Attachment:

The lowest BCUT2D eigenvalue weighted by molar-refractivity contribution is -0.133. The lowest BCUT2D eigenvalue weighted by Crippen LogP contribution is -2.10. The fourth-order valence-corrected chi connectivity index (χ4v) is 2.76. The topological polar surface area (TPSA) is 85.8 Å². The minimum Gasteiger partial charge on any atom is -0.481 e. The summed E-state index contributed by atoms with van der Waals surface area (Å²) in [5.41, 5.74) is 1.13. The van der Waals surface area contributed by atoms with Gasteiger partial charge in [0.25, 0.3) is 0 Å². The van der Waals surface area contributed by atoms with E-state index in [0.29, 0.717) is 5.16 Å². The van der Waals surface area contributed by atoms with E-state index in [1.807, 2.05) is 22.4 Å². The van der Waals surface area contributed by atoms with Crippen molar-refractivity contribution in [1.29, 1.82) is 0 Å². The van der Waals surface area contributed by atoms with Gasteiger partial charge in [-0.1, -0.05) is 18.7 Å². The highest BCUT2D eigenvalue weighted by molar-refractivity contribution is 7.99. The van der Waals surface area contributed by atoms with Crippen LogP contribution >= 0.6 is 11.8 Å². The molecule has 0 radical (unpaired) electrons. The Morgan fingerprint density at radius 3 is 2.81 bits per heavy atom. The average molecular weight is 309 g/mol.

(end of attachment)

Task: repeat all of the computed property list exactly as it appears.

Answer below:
The lowest BCUT2D eigenvalue weighted by molar-refractivity contribution is -0.133. The lowest BCUT2D eigenvalue weighted by Crippen LogP contribution is -2.10. The fourth-order valence-corrected chi connectivity index (χ4v) is 2.76. The topological polar surface area (TPSA) is 85.8 Å². The minimum Gasteiger partial charge on any atom is -0.481 e. The summed E-state index contributed by atoms with van der Waals surface area (Å²) in [5.41, 5.74) is 1.13. The van der Waals surface area contributed by atoms with Gasteiger partial charge in [0.25, 0.3) is 0 Å². The van der Waals surface area contributed by atoms with E-state index in [0.29, 0.717) is 5.16 Å². The van der Waals surface area contributed by atoms with E-state index in [1.807, 2.05) is 22.4 Å². The van der Waals surface area contributed by atoms with Crippen molar-refractivity contribution in [1.29, 1.82) is 0 Å². The van der Waals surface area contributed by atoms with Gasteiger partial charge in [-0.1, -0.05) is 18.7 Å². The highest BCUT2D eigenvalue weighted by molar-refractivity contribution is 7.99. The van der Waals surface area contributed by atoms with Crippen LogP contribution >= 0.6 is 11.8 Å². The molecule has 0 radical (unpaired) electrons. The Morgan fingerprint density at radius 3 is 2.81 bits per heavy atom. The average molecular weight is 309 g/mol.